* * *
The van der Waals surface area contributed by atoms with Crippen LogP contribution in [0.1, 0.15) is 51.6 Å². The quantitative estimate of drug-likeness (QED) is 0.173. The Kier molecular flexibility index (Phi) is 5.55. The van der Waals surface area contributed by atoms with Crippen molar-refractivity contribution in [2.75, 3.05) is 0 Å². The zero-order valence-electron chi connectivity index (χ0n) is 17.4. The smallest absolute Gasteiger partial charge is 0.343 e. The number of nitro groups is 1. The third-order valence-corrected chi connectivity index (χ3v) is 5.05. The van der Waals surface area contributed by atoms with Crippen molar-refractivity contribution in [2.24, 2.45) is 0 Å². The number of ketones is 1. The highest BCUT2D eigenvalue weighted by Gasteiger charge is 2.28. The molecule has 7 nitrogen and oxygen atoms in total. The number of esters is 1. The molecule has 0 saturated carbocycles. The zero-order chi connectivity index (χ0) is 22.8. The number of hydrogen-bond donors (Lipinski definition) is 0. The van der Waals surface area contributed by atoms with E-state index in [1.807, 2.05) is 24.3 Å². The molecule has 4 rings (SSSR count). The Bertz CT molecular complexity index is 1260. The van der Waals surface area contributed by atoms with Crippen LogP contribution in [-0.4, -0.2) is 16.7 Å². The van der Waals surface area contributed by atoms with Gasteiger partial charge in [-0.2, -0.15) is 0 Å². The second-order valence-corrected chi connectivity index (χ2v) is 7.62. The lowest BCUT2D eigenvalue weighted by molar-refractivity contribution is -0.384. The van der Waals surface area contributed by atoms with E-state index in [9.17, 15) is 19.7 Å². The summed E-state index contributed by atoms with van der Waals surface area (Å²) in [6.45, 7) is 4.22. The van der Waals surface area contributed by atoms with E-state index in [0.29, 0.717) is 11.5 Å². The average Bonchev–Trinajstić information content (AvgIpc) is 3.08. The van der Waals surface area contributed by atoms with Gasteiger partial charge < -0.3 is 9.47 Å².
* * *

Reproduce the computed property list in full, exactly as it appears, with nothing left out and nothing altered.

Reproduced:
The van der Waals surface area contributed by atoms with Crippen LogP contribution in [0.1, 0.15) is 51.6 Å². The quantitative estimate of drug-likeness (QED) is 0.173. The Kier molecular flexibility index (Phi) is 5.55. The van der Waals surface area contributed by atoms with Crippen molar-refractivity contribution in [2.75, 3.05) is 0 Å². The zero-order valence-electron chi connectivity index (χ0n) is 17.4. The smallest absolute Gasteiger partial charge is 0.343 e. The number of nitro groups is 1. The third-order valence-corrected chi connectivity index (χ3v) is 5.05. The van der Waals surface area contributed by atoms with Crippen molar-refractivity contribution in [2.24, 2.45) is 0 Å². The number of ketones is 1. The highest BCUT2D eigenvalue weighted by Gasteiger charge is 2.28. The molecule has 7 nitrogen and oxygen atoms in total. The number of esters is 1. The molecule has 0 saturated carbocycles. The zero-order chi connectivity index (χ0) is 22.8. The number of hydrogen-bond donors (Lipinski definition) is 0. The van der Waals surface area contributed by atoms with E-state index in [1.807, 2.05) is 24.3 Å². The molecule has 4 rings (SSSR count). The Bertz CT molecular complexity index is 1260. The van der Waals surface area contributed by atoms with Crippen LogP contribution in [-0.4, -0.2) is 16.7 Å². The van der Waals surface area contributed by atoms with Gasteiger partial charge in [-0.2, -0.15) is 0 Å². The second-order valence-corrected chi connectivity index (χ2v) is 7.62. The lowest BCUT2D eigenvalue weighted by molar-refractivity contribution is -0.384. The van der Waals surface area contributed by atoms with E-state index in [9.17, 15) is 19.7 Å². The summed E-state index contributed by atoms with van der Waals surface area (Å²) in [6.45, 7) is 4.22. The van der Waals surface area contributed by atoms with E-state index in [0.29, 0.717) is 11.5 Å². The average Bonchev–Trinajstić information content (AvgIpc) is 3.08. The van der Waals surface area contributed by atoms with Gasteiger partial charge < -0.3 is 9.47 Å².